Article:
Today, as in the 1980s, government deficits and trade deficits are growing in tandem in some nations while government surpluses and trade surpluses are growing in others.
Topics: Global economy, Macroeconomic policy
Tags: current account, fiscal policy, imbalances
The $2 trillion dollar question: How about US demand and output?
Giancarlo Corsetti, Panagiotis Th. Konstantinou, 18 February 2009
The US net international investment position declined by an astounding magnitude in 2008. Does that imply a massive contraction in US consumption? This column provides empirical evidence that large swings in the US current account are driven by transitory shocks that don’t significantly alter consumption.
Topics: International finance
Tags: consumption, current account, temporary shocks, US net international investment position
Does exchange rate flexibility speed up current account adjustment?
Menzie D. Chinn , Shang-Jin Wei, 1 December 2008
This column examines whether the pace at which a country’s current account balance adjusts to its average value depends upon the exchange rate regime. The benefits of exchange rate flexibility for current account adjustment are found to be greatly exaggerated. By some measures, a fixed exchange rate facilitates faster adjustment.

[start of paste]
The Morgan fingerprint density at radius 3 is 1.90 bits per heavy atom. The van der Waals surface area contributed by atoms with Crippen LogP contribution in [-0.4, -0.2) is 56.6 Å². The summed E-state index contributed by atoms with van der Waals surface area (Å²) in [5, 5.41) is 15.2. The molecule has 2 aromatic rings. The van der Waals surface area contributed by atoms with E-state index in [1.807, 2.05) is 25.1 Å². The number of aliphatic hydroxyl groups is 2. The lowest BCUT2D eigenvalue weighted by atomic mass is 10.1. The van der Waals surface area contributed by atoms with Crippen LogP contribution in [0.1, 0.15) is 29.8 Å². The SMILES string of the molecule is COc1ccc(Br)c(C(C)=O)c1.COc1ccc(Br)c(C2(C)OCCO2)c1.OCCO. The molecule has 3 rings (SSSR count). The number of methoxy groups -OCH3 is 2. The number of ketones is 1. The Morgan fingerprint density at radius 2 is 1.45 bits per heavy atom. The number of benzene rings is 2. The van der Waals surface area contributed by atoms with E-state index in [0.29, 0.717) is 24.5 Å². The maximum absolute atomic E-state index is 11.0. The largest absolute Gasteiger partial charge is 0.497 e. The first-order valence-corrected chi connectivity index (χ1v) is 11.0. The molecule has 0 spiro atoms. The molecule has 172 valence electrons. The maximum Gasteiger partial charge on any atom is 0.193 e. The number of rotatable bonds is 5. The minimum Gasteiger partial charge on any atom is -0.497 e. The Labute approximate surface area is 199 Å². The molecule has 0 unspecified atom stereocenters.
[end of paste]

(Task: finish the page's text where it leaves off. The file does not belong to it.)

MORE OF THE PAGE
“We also agreed that an orderly unwinding of global imbalances, while sustaining global growth, is a shared responsibility involving... greater exchange rate flexibility...”
G20 Communiqué, Meeting of Finance Ministers and Central Bank Governors, Cape Town, South Africa, November 17-18, 2007.
Topics: Exchange rates
Tags: current account, exchange rate regime
How do capital gains affect long run-current accounts?
Cédric Tille, 11 October 2008
There has been a lively debate over the sustainability of global imbalances in recent years. This column argues that capital gains on international assets and liabilities are an important ingredient in any assessment of the sustainability of global imbalances.
The debate on the sustainability, or lack thereof, of global imbalances has kept policymakers and international economists busy for several years.
Topics: International finance
Tags: capital gains, current account, financial globalisation, international imbalances